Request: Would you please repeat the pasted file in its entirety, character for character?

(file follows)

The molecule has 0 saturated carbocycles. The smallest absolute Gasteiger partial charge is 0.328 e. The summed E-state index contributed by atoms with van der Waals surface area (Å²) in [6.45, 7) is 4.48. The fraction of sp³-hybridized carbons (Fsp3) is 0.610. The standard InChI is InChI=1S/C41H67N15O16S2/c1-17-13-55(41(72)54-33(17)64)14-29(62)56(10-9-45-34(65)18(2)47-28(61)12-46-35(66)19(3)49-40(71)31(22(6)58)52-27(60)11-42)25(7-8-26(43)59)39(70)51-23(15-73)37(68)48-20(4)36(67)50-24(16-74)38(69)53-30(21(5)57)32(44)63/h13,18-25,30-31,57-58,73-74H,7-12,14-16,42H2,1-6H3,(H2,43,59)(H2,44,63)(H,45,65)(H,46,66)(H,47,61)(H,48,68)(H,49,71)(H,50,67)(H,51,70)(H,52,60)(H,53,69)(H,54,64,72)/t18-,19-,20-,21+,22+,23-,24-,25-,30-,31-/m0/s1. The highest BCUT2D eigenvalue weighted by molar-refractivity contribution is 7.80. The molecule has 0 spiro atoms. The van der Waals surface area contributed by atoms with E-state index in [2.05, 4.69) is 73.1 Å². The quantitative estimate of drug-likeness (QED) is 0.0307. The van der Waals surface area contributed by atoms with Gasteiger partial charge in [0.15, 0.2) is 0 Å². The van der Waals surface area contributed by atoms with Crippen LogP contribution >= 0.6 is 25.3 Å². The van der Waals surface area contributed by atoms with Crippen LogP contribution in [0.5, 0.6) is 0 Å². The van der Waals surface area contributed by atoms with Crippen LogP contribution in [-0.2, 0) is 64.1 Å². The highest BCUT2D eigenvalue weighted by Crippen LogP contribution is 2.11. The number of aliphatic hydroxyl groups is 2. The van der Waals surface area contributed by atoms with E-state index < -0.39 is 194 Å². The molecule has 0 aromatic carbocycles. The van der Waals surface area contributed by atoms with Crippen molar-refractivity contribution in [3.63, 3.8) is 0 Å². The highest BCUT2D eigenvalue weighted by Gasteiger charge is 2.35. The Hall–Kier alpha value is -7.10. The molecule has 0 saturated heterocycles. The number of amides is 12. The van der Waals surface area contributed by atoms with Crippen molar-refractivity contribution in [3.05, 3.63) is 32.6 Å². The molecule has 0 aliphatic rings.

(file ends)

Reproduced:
The molecule has 0 saturated carbocycles. The smallest absolute Gasteiger partial charge is 0.328 e. The summed E-state index contributed by atoms with van der Waals surface area (Å²) in [6.45, 7) is 4.48. The fraction of sp³-hybridized carbons (Fsp3) is 0.610. The standard InChI is InChI=1S/C41H67N15O16S2/c1-17-13-55(41(72)54-33(17)64)14-29(62)56(10-9-45-34(65)18(2)47-28(61)12-46-35(66)19(3)49-40(71)31(22(6)58)52-27(60)11-42)25(7-8-26(43)59)39(70)51-23(15-73)37(68)48-20(4)36(67)50-24(16-74)38(69)53-30(21(5)57)32(44)63/h13,18-25,30-31,57-58,73-74H,7-12,14-16,42H2,1-6H3,(H2,43,59)(H2,44,63)(H,45,65)(H,46,66)(H,47,61)(H,48,68)(H,49,71)(H,50,67)(H,51,70)(H,52,60)(H,53,69)(H,54,64,72)/t18-,19-,20-,21+,22+,23-,24-,25-,30-,31-/m0/s1. The highest BCUT2D eigenvalue weighted by molar-refractivity contribution is 7.80. The molecule has 0 spiro atoms. The van der Waals surface area contributed by atoms with E-state index in [2.05, 4.69) is 73.1 Å². The quantitative estimate of drug-likeness (QED) is 0.0307. The van der Waals surface area contributed by atoms with Gasteiger partial charge in [0.15, 0.2) is 0 Å². The van der Waals surface area contributed by atoms with Crippen LogP contribution >= 0.6 is 25.3 Å². The van der Waals surface area contributed by atoms with Crippen LogP contribution in [0.5, 0.6) is 0 Å². The van der Waals surface area contributed by atoms with Crippen LogP contribution in [-0.2, 0) is 64.1 Å². The highest BCUT2D eigenvalue weighted by Crippen LogP contribution is 2.11. The number of aliphatic hydroxyl groups is 2. The van der Waals surface area contributed by atoms with E-state index < -0.39 is 194 Å². The molecule has 0 aromatic carbocycles. The van der Waals surface area contributed by atoms with Crippen molar-refractivity contribution in [3.63, 3.8) is 0 Å². The highest BCUT2D eigenvalue weighted by Gasteiger charge is 2.35. The Hall–Kier alpha value is -7.10. The molecule has 0 saturated heterocycles. The number of amides is 12. The van der Waals surface area contributed by atoms with Crippen molar-refractivity contribution in [3.05, 3.63) is 32.6 Å². The molecule has 0 aliphatic rings.